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Author Topic: Beekeepers, seedless mandarin growers at odds over hives  (Read 543 times)
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« on: April 08, 2007, 07:53:58 PM »

http://www.capitalpress.info/main.asp?SectionID=67&SubSectionID=616&ArticleID=31542&TM=17613.11

Didn't this happen in California also. Yup it did.
because of possible subscription issue the article is copied below.

Sincerely,
Brendhan

Beekeepers, seedless mandarin growers at odds over hives
Hive placement puts citrus at risk for cross-pollination

Cecilia Parsons
Capital Press Staff Writer

This range war is becoming a little sticky.

Just as citrus blossoms are bursting open throughout the San Joaquin Valley, beekeepers and seedless mandarin growers have made little headway in resolving their differences over hive placement adjacent to citrus varieties vulnerable to cross-pollination.

Although several meetings have been held recently in hopes of reaching a compromise, beekeepers have remained adamant about their right to place hives where they have permission from landowners.

With the bloom period imminent in the most productive citrus belt in the nation, growers of seedless mandarins are mostly powerless at protecting their crop from being pollinated by bees. Pollination of those varieties can result in seeded fruit which significantly lowers market value.

As more acres of the popular seedless varieties come into production, the problem will only worsen, said Joel Nelsen, president of the grower trade organization California Citrus Mutual. He expressed little hope that the issue would be resolved this spring.

The issue surfaced last year after Paramount Farms, which has large plantings of seedless mandarins in Kern County, threatened to sue beekeepers that placed hives near their property.

The popular, easy-to-peel varieties called Clementines and W. Murcott must be planted where there are no seeded varieties close by, or cross-pollination with seeded varieties must be averted by keeping bees out of the groves.

Nelsen said he believes the citrus industry has presented a reasonable compromise to beekeepers.

"We're going for reduced risk; too many commercial hives too close is the problem, so if we reduced the populations of bees with access to mandarins we're not preventing placement if they locate them far enough away," said Nelsen, noting that the bloom season is only four weeks long.

With 10,000 to 12,000 more acres of seedless citrus coming into production in the next couple of years, resolving the problem quickly is critical, he said.

So far, he said, beekeepers have rebuffed all solutions offered by the citrus industry.

Fred Berry with Mulholland Citrus noted that crop patterns have changed in recent years, and as the popularity of the seedless citrus varieties has increased, there are fewer places to plant them where they are isolated from seeded varieties.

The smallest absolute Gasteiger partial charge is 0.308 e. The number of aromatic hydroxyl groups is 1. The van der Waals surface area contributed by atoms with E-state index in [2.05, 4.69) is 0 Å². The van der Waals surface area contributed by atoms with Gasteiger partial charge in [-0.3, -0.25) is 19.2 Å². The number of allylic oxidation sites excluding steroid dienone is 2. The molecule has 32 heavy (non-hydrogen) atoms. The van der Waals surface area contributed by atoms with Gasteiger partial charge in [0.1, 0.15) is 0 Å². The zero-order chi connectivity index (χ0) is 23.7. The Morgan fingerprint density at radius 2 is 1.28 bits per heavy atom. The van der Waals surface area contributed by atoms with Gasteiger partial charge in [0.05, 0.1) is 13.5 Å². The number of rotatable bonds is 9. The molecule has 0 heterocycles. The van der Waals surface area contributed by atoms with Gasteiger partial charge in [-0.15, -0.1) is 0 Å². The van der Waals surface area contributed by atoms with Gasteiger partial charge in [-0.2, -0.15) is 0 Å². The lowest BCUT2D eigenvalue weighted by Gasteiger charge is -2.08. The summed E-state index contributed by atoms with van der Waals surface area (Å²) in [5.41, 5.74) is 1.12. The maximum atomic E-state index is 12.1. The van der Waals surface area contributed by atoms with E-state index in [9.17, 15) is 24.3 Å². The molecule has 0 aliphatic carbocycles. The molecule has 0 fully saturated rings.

Gary Kunkel, Tulare County's agricultural commissioner, is one of the guys in the middle of the controversy. He sits on a citrus advisory board, but he also will be charged with enforcing any rules that could be enacted regarding bee placement.

He described the situation as polarized.

Beekeepers have expressed that they do not want any restrictions on where they can place their hives. The "no-fly zone" solution offered by the citrus industry last fall was not feasible according to Gene Brandi of the California State Beekeepers Association.

Brandi said some growers spoke up at the recent meeting in Tulare County and said they were opposed to limiting bee placement.

"A lot of folks were questioning the wisdom of keeping bees away. Some of them want the bees on their property. There are some varieties of citrus that benefit from pollination," Brandi said. Traditionally, if beekeepers do not own property adjacent to citrus, they make arrangements with landowners to place their hives. Some of those arrangements are so long standing, beekeepers have established their shops and honey processing facilities nearby.

The state's largest agricultural organization has also weighed in on the issue.

Tricia Stevers, executive director of the Tulare County Farm Bureau said her organization and the California Farm Bureau Federation opposed any state mandated restrictions on bee placement because it infringes on property rights.

"We respect the citrus industry's position, but we would prefer an internal solution to the problem; legislation is not the route," said Stevers referring to a draft document from California Citrus Mutual, which was seeking a 2-mile buffer zone around citrus at the growers' request.

She said the Farm Bureau and the state are supporting attempts to reach a solution without legislation.

Brandi said that as the bloom season unfolds, he expects upwards of 300,000 colonies of bees to be placed in the citrus belt. The dry winter has limited natural bee forage, he said, and beekeepers are turning to citrus for feed.

Cecilia Parsons is based in Ducor. Her e-mail address is cparsons@capitalpress.com.


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